In tegatana-awase, a multipurpose exercise, tegatana is used as a shield and prevent a straight movement to the centre by opponent.

Active method

In this method, we use “tegatana” as an active tool. Ridatsu-ho and seigo-ho are methods to defend yourself against grasping attacks. Free hand tegatana can be used to apply an atemi on the centre line of other vital point of the opponent.
What kind of atemi will depend on the goal you are looking for. Be the fact that we are going to throw the opponent or that we want to apply a shock to the body.

Vital point – Judo & Aikido/Kenji Tomiki

You will notice, the centre line has many vital points and can be used in self-defense situations.

Body movement exercises & centre line

We mentioned tegatana-awase in a previous paragraph and how to protect centre line with tegatana.
Of course there are numerous body movement exercises and basically protecting the centre line or attacking the centre line is included. Also remember the importance of the centre line in keeping the central equilibrium. When we lose our balance, in most cases we also will lose the protection of the centre line.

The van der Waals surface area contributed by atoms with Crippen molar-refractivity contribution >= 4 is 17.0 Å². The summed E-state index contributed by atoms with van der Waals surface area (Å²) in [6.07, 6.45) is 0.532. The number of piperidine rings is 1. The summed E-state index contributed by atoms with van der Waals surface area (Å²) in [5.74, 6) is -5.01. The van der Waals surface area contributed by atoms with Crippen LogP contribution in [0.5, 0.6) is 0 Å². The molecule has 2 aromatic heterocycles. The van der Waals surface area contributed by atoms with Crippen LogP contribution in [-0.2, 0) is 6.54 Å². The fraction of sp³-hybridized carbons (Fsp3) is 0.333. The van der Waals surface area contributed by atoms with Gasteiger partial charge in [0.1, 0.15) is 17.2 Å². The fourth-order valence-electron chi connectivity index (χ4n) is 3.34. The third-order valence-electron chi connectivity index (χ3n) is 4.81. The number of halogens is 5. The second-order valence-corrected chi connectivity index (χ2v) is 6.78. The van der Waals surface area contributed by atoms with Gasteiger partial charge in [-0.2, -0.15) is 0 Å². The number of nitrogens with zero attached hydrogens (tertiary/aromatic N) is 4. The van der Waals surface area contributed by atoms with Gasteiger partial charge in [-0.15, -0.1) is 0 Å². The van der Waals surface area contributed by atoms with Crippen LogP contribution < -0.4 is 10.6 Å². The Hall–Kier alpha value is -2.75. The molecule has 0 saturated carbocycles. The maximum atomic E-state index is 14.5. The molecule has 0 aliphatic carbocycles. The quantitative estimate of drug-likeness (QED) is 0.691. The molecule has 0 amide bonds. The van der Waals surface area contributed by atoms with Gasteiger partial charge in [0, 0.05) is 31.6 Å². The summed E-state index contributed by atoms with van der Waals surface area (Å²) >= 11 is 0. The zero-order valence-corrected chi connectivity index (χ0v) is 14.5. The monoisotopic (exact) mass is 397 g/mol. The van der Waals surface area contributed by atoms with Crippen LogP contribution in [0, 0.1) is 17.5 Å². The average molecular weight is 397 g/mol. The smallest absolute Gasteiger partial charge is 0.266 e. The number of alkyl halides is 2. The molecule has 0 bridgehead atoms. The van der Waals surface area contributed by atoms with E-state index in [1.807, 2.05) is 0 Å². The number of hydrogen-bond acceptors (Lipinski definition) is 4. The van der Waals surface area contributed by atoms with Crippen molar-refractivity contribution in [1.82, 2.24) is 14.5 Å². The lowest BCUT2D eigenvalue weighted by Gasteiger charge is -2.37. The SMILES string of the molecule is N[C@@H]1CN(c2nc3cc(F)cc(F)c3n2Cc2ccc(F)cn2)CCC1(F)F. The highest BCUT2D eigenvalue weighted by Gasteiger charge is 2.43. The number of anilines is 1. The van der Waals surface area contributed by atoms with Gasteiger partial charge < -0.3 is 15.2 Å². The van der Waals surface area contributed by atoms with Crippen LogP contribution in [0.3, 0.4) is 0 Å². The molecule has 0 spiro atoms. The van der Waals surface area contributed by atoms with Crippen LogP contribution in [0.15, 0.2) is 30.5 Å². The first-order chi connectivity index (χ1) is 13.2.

Tenshi exercises
Solo and paired tenshi(kei) exercises are an integral part of the regular training.

Unsoku-ho – defending by stepping

Avoiding an attack by stepping is a strategy to bring the mind and body into a position where the attacking power cannot get hurt.
On the other hand, stepping is not running away from an opponent.
It is important in order to control the situation, physically and mentally.
The concept of ridatsu-ho and seigo-ho is in fact an extension of stepping. It is avoiding and/or controlling the power of the opponent.
The exercises of unsoku-ho has to be considered as tools to study breaking away and/or controlling an attack of the opponent.
This can be punching, striking, kicking, grasping or any action from opponent to hurt you or control you.

Avoiding an attack

Avoiding an attack needs to take in account the concept of “Sen”. Running away is not always the correct method because there is always a chance opponent is much faster. There is also the mental side of running away or not running away. This can be of course the subject of another blog-post. We do not wish to become frustrated because we are afraid of a confrontation.
During avoiding an attack our body and mind must be in a state of defending/attacking mode. To create such a state of being, the study of “opposing isometric forces” can be very helpful. Subject of another blog-post.